"This specific bill has not yet come to the Governor's desk and will be reviewed in detail when it arrives," said Andrew Doba, a spokesperson for Governor Malloy, in a statement.
"On the broader topic at hand, the Governor is not supportive of banning chocolate milk in public schools. While we must be extremely mindful of the nutritional value of what's offered to students, ensuring an appropriate array of options helps to ensure that kids received the calcium and other nutrients they need."
The legislation bans drinks that have added sodium, a necessary qualification to receive federal money from the Healthy Hunger-Free Kids Act. Chocolate milk typically has 60-90 milligrams of added salt to neutralize the natural bitterness of cocoa.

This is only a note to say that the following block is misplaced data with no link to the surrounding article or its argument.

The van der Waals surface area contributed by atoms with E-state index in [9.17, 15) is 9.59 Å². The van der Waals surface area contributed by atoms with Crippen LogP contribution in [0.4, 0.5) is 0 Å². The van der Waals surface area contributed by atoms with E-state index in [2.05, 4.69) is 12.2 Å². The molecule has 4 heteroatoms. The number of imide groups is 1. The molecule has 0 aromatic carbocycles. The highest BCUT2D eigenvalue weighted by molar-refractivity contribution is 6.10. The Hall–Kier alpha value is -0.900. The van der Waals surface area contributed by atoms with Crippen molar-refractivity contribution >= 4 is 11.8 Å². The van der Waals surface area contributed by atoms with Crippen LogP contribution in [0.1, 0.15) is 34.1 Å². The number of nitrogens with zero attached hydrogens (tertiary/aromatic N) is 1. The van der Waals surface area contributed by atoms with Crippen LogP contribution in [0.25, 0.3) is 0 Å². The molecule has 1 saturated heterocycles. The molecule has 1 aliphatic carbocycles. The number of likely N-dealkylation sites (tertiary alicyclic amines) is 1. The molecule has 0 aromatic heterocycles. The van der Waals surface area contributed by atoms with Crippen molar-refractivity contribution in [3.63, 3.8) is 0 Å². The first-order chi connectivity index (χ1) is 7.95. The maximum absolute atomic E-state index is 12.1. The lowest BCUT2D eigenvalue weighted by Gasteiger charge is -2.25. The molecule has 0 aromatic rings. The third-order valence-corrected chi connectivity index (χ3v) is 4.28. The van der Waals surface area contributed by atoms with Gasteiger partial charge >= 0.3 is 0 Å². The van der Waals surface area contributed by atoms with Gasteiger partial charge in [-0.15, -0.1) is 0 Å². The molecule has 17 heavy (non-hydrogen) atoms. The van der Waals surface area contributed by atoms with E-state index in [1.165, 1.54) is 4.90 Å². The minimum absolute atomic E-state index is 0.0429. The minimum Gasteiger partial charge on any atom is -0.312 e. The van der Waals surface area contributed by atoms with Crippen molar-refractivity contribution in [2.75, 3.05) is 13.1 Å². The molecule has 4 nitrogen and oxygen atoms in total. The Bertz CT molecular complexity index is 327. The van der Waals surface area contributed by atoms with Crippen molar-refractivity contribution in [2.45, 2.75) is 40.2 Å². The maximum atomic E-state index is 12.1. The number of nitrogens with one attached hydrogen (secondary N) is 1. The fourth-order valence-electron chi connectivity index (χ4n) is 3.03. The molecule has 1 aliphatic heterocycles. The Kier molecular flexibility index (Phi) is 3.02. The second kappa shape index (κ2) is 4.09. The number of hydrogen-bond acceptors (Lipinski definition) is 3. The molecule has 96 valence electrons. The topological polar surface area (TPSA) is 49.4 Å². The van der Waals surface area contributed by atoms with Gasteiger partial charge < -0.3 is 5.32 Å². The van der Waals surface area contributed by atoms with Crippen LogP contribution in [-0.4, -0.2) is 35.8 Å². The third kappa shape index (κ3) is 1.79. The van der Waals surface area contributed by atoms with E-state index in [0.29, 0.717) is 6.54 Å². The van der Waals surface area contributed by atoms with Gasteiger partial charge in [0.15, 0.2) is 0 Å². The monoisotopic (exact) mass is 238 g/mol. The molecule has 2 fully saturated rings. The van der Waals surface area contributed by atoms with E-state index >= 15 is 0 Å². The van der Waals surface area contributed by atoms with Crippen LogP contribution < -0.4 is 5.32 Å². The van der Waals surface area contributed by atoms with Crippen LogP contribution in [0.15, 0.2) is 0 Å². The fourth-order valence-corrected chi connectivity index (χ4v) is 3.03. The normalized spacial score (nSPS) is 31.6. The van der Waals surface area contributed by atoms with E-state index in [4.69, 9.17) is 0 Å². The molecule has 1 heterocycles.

Critics are concerned that banning chocolate milk may lead to fewer kids getting nutrients they might refuse from unflavored milk.
"From a nutrient profile, you're getting calcium, vitamin D, potassium, phosphorus and other nutrients," registered dietitian Jill Castle told WFSB.
Chocolate milk also contains high fructose corn syrup and up to 200 milligrams of sodium.